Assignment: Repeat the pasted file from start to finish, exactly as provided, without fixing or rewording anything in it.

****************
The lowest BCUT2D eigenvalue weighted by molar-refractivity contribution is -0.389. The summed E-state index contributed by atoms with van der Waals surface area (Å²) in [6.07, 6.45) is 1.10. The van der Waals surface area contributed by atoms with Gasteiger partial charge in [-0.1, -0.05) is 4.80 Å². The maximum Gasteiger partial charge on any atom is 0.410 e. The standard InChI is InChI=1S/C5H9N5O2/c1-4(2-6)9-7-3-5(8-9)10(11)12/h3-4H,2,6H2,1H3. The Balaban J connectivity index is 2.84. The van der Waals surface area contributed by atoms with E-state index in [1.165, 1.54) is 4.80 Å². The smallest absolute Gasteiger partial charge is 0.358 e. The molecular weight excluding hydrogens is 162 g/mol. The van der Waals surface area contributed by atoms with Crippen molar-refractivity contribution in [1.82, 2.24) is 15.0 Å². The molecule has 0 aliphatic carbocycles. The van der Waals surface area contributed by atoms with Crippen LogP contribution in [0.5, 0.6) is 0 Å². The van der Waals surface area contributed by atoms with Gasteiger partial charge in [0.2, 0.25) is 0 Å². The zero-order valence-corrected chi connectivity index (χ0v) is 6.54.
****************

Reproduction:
The lowest BCUT2D eigenvalue weighted by molar-refractivity contribution is -0.389. The summed E-state index contributed by atoms with van der Waals surface area (Å²) in [6.07, 6.45) is 1.10. The van der Waals surface area contributed by atoms with Gasteiger partial charge in [-0.1, -0.05) is 4.80 Å². The maximum Gasteiger partial charge on any atom is 0.410 e. The standard InChI is InChI=1S/C5H9N5O2/c1-4(2-6)9-7-3-5(8-9)10(11)12/h3-4H,2,6H2,1H3. The Balaban J connectivity index is 2.84. The van der Waals surface area contributed by atoms with E-state index in [1.165, 1.54) is 4.80 Å². The smallest absolute Gasteiger partial charge is 0.358 e. The molecular weight excluding hydrogens is 162 g/mol. The van der Waals surface area contributed by atoms with Crippen molar-refractivity contribution in [1.82, 2.24) is 15.0 Å². The molecule has 0 aliphatic carbocycles. The van der Waals surface area contributed by atoms with Crippen LogP contribution in [0.5, 0.6) is 0 Å². The van der Waals surface area contributed by atoms with Gasteiger partial charge in [0.2, 0.25) is 0 Å². The zero-order valence-corrected chi connectivity index (χ0v) is 6.54.